And how hard is it to give an electron a kinetic energy of one electron volt? Well, one electron volt is the kinetic energy that an electron would have if it was accelerated from rest through a potential difference of one volt. One volt is less than the voltage of a small battery. So, it’s quite easy to give electrons a kinetic energy of one electron volt or more and, thus, create electrons with a wavelength of 1.2 nanometers or less. So, electron diffraction would be best for determining the width of slits, whose size is some fraction of a nanometer.

Length scales that are comparable to fractions of a nanometer are typical for the sizes of atoms and the distances separating atoms in crystals. In our diffraction drawing, if we replace our series of slits with a crystal, we can see that the regular spacing between the atoms forms a series of slits just like we had before. We would, therefore, expect to see the same kind of diffraction pattern on the screen, where the intensity at a point on the screen is the number of electrons that hit that point per unit time. We could then go ahead and use the spacing between the maxima of this pattern, along with our known de Broglie wavelength for the electrons, to determine the spacing between the atoms in the crystal lattice. So, we see that we can use electron diffraction to help determine crystal structure.

Of course, we might also wonder why bother using electrons? Why not just use a light with a short enough wavelength? As we saw before, it’s pretty easy to create electrons with a wavelength that’s already quite close to what we need. However, light with wavelengths less than around 200 nanometers get increasingly difficult to produce, detect, and manipulate. And 200 nanometers is still more than 100 times longer than the wavelength of electrons at even relatively small kinetic energies. So, the reason to prefer electrons to light for determining crystal structure is that it is far easier to produce, manipulate, and detect electrons of appropriate wavelengths than it is to do the same for light of similar wavelengths.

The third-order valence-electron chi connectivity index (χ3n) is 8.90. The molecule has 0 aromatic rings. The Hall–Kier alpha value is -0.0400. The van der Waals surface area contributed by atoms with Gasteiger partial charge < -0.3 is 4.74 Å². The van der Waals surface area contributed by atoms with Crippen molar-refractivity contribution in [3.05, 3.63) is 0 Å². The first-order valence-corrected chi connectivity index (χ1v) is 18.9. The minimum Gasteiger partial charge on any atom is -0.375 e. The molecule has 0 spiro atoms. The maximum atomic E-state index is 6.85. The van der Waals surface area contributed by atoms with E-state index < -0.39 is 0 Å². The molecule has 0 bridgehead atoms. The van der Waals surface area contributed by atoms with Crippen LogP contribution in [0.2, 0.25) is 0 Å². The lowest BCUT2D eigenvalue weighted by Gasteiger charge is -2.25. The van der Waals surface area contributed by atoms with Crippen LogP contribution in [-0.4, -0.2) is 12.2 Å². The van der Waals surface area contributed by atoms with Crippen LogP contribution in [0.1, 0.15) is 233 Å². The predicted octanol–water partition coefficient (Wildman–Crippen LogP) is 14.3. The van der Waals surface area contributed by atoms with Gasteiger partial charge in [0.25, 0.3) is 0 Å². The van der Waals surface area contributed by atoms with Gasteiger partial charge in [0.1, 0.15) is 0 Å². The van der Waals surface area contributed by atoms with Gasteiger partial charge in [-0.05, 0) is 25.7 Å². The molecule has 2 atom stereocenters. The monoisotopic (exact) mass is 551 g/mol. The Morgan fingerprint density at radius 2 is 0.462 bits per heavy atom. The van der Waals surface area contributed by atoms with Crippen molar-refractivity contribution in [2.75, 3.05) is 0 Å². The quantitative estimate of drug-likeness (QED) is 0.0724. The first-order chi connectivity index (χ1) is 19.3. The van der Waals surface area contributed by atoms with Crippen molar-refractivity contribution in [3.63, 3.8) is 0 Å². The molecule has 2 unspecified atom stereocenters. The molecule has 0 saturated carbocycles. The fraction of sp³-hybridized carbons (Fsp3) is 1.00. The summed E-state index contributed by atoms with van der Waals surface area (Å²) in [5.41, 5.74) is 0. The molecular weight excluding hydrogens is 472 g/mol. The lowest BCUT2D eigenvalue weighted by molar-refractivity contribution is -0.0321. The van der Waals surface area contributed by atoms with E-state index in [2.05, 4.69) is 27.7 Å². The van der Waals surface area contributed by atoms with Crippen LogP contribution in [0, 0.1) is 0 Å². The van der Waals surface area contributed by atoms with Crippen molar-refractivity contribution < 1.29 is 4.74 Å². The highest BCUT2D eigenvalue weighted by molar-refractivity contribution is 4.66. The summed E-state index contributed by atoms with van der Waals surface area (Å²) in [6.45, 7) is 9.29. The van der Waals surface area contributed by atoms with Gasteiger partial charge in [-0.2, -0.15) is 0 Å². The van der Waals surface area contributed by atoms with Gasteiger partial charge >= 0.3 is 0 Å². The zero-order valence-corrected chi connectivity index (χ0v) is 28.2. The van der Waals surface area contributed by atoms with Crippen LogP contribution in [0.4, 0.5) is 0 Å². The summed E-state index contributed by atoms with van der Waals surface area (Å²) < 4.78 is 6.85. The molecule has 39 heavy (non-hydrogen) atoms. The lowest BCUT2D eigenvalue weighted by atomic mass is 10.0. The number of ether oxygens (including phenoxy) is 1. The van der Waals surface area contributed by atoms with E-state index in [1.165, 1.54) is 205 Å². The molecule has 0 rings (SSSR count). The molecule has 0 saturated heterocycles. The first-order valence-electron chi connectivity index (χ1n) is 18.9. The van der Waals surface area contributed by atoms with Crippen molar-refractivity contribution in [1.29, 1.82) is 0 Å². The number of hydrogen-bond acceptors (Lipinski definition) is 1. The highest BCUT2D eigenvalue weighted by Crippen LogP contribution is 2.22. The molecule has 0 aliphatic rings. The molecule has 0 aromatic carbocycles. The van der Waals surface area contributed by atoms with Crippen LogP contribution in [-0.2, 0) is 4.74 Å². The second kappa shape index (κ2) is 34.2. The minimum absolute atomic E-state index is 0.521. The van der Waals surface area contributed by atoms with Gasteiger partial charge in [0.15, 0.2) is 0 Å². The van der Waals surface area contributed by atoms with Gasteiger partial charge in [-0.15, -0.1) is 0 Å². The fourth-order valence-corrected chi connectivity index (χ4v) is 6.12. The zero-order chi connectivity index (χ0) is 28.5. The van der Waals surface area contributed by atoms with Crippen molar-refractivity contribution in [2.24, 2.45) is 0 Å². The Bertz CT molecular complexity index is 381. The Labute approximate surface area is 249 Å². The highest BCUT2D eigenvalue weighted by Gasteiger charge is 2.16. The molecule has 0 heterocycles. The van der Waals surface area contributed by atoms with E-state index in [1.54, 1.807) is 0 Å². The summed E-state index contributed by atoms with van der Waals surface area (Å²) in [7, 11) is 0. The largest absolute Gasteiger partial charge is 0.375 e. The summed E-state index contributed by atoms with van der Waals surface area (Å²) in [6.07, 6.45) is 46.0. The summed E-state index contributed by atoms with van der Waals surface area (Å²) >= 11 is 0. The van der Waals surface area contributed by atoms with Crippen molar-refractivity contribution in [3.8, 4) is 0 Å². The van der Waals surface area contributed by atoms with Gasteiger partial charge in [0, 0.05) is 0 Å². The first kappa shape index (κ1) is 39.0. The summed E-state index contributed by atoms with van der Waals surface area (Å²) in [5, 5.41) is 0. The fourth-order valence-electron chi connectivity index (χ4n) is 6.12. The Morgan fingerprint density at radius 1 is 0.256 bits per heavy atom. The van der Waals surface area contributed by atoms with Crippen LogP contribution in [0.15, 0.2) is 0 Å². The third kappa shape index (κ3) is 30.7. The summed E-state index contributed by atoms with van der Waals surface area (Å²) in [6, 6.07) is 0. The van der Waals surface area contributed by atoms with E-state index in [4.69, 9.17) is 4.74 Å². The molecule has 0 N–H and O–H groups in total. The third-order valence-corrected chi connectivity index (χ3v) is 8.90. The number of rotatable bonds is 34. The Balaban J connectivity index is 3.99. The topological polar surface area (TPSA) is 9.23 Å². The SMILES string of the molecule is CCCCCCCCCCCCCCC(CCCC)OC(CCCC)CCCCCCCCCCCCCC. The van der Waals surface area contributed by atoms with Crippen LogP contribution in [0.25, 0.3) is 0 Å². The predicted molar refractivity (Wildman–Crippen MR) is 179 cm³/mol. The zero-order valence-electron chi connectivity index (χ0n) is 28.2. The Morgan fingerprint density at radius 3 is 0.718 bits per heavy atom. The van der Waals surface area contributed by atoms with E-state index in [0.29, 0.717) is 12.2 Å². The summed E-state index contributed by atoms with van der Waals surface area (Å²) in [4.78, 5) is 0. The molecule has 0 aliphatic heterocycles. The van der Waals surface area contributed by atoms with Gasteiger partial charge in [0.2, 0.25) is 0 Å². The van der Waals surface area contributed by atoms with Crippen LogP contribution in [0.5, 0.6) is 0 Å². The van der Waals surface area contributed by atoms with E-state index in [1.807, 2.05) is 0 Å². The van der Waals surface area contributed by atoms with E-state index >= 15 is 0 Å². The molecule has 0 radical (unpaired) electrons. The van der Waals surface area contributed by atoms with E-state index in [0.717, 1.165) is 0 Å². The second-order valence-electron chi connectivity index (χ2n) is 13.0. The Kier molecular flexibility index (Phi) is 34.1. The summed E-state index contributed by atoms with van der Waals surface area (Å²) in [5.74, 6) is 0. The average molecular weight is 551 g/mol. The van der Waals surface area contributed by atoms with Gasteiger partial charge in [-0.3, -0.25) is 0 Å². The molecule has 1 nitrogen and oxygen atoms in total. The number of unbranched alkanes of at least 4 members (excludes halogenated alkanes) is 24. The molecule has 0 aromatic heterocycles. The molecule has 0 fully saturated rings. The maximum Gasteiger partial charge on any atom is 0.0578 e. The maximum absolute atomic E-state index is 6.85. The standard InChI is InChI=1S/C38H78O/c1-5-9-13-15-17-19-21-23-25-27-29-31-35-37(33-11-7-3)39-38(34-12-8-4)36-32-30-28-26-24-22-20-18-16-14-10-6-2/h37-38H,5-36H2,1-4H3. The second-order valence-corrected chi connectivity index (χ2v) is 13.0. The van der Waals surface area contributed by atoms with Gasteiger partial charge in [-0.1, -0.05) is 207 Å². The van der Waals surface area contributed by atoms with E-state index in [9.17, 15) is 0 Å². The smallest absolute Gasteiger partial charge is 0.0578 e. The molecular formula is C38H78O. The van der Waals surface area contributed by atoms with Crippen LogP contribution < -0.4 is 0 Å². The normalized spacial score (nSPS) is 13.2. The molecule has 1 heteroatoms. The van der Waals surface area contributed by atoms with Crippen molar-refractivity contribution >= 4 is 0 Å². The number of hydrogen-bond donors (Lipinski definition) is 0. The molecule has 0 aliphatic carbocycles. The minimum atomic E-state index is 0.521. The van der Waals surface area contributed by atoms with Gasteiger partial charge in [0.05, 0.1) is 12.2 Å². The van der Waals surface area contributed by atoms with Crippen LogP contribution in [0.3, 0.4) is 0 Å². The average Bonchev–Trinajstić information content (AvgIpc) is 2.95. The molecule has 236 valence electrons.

Before we discuss what tools we might use in performing an electron diffraction experiment, let’s describe how what we would observe on our screen relates to the particle nature of the electrons. As the electrons travel towards the crystal, diffract through the crystal, and then move towards the screen, they’re exhibiting wave-like properties, which is why they can diffract. However, at the screen itself, when we observe an electron, we only ever observe a single particle at a single point in space. So when the electrons hit the screen, they’re behaving as particles.

The connection between this particle nature of observing individual electrons at the screen and the wave nature of the electrons diffracting through the crystal will come if we count the total electrons at each point on the screen over a given interval of time. Although the location of each individual electron will appear random, the electrons will cluster at certain areas of the screen, while leaving other areas of the screen relatively empty.

If we make a graph showing the number of electrons that hit each position along the screen, we would get exactly the graph that we got for diffraction of a wave through a series of slits. Except this time on the vertical axis, the intensity means the number of electrons that hit at a particular point. So even though our measurements will show each individual electron as a single particle, on the whole, combining many individual measurements, we’ll also be able to see the wave properties of these electrons.

Let’s now talk about the transmission electron microscope, which actually uses electron diffraction to determine crystal structure. We’ll begin by reviewing transmission light microscopy to get an idea of what kind of components we would expect to find in a transmission electron microscope. In a transmission light microscope, we would have a source of light, a sample that we were looking at, and an image collector where we would see the image of our sample. The image collector could be a screen or a computer or even our eyes. This setup is called a transmission optical microscope. Because a beam of light leaves the source, travels to the sample. It then passes or transmits through the sample before continuing on to the image collector for viewing.

There is one other key component of all microscopes that actually allows them to perform their function of magnifying the sample. Lenses help shape and focus the beam of light, either between the source and the sample or between the sample and the image collector. The specific way the lenses shape the beam will depend on a particular application, but the general idea is the same. Lenses between the source and the sample help shape the beam from the source so that it hits the sample in the desired way. For example, the source may emit light traveling in several different directions, and the lens can redirect this light so that it all hits the sample traveling in the same direction.